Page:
Iran sees the Yemen conflict as Tehran’s struggle to tip the regional balance of power in its favor, promoting its ideological and sectarian values, and demonstrating its regional supremacy over other Arab states in the Gulf.

Nevertheless, why is there a sudden diplomatic offer coming from Tehran?

Iranian leaders biting off more than they can chew

Iran goes to great lengths to present an image of economic power, however in reality Iranian leaders are hemorrhaging billions of dollars, with the approval of Mr. Khamenei, to maintain their proxies fighting and to keep two other governments in power – in Syria and Iraq.

For many years, the geopolitical, strategic, ideological and economic benefits of creating Shiite proxies across the region exceeded the financial, military and weaponry expenses that Tehran spent in doing so.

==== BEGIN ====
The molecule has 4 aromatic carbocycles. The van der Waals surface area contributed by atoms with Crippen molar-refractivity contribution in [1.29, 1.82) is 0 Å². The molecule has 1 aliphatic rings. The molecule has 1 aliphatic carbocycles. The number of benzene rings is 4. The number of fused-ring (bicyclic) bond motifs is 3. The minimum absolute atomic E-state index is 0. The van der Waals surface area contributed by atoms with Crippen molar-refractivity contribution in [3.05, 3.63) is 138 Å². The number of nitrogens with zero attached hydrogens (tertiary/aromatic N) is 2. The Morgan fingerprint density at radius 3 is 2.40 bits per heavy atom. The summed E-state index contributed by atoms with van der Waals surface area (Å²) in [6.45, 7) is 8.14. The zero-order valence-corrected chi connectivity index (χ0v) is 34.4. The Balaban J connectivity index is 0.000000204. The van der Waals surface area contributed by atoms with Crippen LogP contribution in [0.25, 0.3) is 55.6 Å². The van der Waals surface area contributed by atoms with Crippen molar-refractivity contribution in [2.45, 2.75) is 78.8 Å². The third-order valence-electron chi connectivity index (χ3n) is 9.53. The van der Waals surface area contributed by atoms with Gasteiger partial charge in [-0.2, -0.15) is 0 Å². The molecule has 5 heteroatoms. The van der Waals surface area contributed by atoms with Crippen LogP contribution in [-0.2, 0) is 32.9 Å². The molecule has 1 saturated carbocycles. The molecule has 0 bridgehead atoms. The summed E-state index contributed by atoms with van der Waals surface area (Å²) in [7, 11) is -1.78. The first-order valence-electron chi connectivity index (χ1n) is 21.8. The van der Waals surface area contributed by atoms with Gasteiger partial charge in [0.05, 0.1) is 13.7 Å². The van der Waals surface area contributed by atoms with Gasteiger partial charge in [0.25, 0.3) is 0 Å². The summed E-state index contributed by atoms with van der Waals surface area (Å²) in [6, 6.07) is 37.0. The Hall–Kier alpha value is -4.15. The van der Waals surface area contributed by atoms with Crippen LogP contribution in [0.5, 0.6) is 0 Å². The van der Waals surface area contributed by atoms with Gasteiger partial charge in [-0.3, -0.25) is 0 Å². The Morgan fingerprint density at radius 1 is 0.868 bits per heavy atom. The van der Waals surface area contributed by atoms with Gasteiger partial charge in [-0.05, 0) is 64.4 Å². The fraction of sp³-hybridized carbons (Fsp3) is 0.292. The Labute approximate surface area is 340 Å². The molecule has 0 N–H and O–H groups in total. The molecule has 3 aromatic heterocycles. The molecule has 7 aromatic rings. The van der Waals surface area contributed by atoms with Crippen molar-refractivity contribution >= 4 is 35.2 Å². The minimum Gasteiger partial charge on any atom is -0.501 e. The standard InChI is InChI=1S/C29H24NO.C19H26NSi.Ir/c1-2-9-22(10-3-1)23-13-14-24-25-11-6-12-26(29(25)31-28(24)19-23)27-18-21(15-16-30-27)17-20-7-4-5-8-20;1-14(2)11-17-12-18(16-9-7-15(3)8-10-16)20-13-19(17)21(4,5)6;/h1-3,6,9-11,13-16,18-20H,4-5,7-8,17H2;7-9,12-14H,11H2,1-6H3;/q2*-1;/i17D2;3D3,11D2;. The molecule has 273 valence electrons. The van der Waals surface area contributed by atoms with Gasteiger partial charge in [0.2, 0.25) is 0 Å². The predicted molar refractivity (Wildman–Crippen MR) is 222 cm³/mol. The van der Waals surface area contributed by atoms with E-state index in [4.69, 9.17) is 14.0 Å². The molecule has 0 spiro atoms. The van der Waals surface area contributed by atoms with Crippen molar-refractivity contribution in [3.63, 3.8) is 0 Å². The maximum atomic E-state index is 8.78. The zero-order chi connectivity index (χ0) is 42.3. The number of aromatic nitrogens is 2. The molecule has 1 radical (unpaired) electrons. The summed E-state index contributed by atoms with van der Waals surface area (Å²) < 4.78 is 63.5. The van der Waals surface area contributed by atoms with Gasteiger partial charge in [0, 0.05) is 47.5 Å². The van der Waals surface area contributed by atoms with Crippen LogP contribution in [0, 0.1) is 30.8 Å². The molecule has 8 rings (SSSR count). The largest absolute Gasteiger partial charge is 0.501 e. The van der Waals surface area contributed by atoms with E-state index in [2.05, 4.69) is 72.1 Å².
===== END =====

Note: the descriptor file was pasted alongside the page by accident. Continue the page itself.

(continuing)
The trend has changed for the Islamic Republic. Iran’s foreign policies of supporting Shiite proxies and governments led to excesses and unintended consequences. Iran found itself and its proxies and allies fighting in several full-fledged wars against its strategic rivals, thus spending billions of dollars more in its efforts to support them.

Iranian leaders are bleeding economically and militarily. This is due to the country’s underlying ideological values, its unintended consequences, and Tehran’s foreign policy standards – to search for regional supremacy, support its proxies, and maintain its ideological and hegemonic ambitions. What is worse for Tehran is that this economic and military bleeding – in Syria, Iraq, Yemen, Bahrain, Lebanon, etcetera – does not appear to be stopping anytime soon.